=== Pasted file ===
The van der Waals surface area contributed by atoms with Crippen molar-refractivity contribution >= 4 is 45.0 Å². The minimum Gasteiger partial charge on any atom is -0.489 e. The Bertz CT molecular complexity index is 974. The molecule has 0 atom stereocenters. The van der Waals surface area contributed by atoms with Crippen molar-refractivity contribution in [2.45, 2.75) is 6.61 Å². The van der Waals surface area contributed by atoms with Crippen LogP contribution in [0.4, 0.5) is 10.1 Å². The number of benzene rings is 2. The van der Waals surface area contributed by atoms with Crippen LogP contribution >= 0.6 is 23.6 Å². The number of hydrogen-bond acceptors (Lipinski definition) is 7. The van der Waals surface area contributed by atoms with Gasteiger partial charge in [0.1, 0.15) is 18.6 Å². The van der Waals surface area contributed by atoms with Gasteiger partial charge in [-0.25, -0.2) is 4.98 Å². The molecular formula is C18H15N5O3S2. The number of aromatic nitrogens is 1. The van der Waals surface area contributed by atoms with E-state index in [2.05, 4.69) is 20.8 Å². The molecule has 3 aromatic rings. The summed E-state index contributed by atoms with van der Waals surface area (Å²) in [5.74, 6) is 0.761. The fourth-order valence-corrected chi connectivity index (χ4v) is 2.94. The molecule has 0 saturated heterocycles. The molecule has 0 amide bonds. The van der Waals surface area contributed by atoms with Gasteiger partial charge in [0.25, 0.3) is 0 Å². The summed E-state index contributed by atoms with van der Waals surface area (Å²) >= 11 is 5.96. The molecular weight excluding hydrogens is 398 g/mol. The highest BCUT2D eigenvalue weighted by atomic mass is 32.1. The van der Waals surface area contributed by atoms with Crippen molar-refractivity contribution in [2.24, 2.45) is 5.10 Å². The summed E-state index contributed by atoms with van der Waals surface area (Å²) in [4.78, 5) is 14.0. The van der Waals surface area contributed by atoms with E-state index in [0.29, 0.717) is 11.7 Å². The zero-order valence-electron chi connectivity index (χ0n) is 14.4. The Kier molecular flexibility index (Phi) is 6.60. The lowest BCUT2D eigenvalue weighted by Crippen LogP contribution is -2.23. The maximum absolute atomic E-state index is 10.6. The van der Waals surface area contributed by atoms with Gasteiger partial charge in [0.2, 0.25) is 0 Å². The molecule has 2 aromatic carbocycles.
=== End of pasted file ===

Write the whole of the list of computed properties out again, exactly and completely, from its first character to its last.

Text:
The van der Waals surface area contributed by atoms with Crippen molar-refractivity contribution >= 4 is 45.0 Å². The minimum Gasteiger partial charge on any atom is -0.489 e. The Bertz CT molecular complexity index is 974. The molecule has 0 atom stereocenters. The van der Waals surface area contributed by atoms with Crippen molar-refractivity contribution in [2.45, 2.75) is 6.61 Å². The van der Waals surface area contributed by atoms with Crippen LogP contribution in [0.4, 0.5) is 10.1 Å². The number of benzene rings is 2. The van der Waals surface area contributed by atoms with Crippen LogP contribution >= 0.6 is 23.6 Å². The number of hydrogen-bond acceptors (Lipinski definition) is 7. The van der Waals surface area contributed by atoms with Gasteiger partial charge in [0.1, 0.15) is 18.6 Å². The van der Waals surface area contributed by atoms with Gasteiger partial charge in [-0.25, -0.2) is 4.98 Å². The molecular formula is C18H15N5O3S2. The number of aromatic nitrogens is 1. The van der Waals surface area contributed by atoms with E-state index in [2.05, 4.69) is 20.8 Å². The molecule has 3 aromatic rings. The summed E-state index contributed by atoms with van der Waals surface area (Å²) in [5.74, 6) is 0.761. The fourth-order valence-corrected chi connectivity index (χ4v) is 2.94. The molecule has 0 saturated heterocycles. The molecule has 0 amide bonds. The van der Waals surface area contributed by atoms with Gasteiger partial charge in [0.25, 0.3) is 0 Å². The summed E-state index contributed by atoms with van der Waals surface area (Å²) >= 11 is 5.96. The molecular weight excluding hydrogens is 398 g/mol. The highest BCUT2D eigenvalue weighted by atomic mass is 32.1. The van der Waals surface area contributed by atoms with Crippen molar-refractivity contribution in [2.24, 2.45) is 5.10 Å². The summed E-state index contributed by atoms with van der Waals surface area (Å²) in [4.78, 5) is 14.0. The van der Waals surface area contributed by atoms with E-state index in [0.29, 0.717) is 11.7 Å². The zero-order valence-electron chi connectivity index (χ0n) is 14.4. The Kier molecular flexibility index (Phi) is 6.60. The lowest BCUT2D eigenvalue weighted by Crippen LogP contribution is -2.23. The maximum absolute atomic E-state index is 10.6. The van der Waals surface area contributed by atoms with Gasteiger partial charge in [0.2, 0.25) is 0 Å². The molecule has 2 aromatic carbocycles.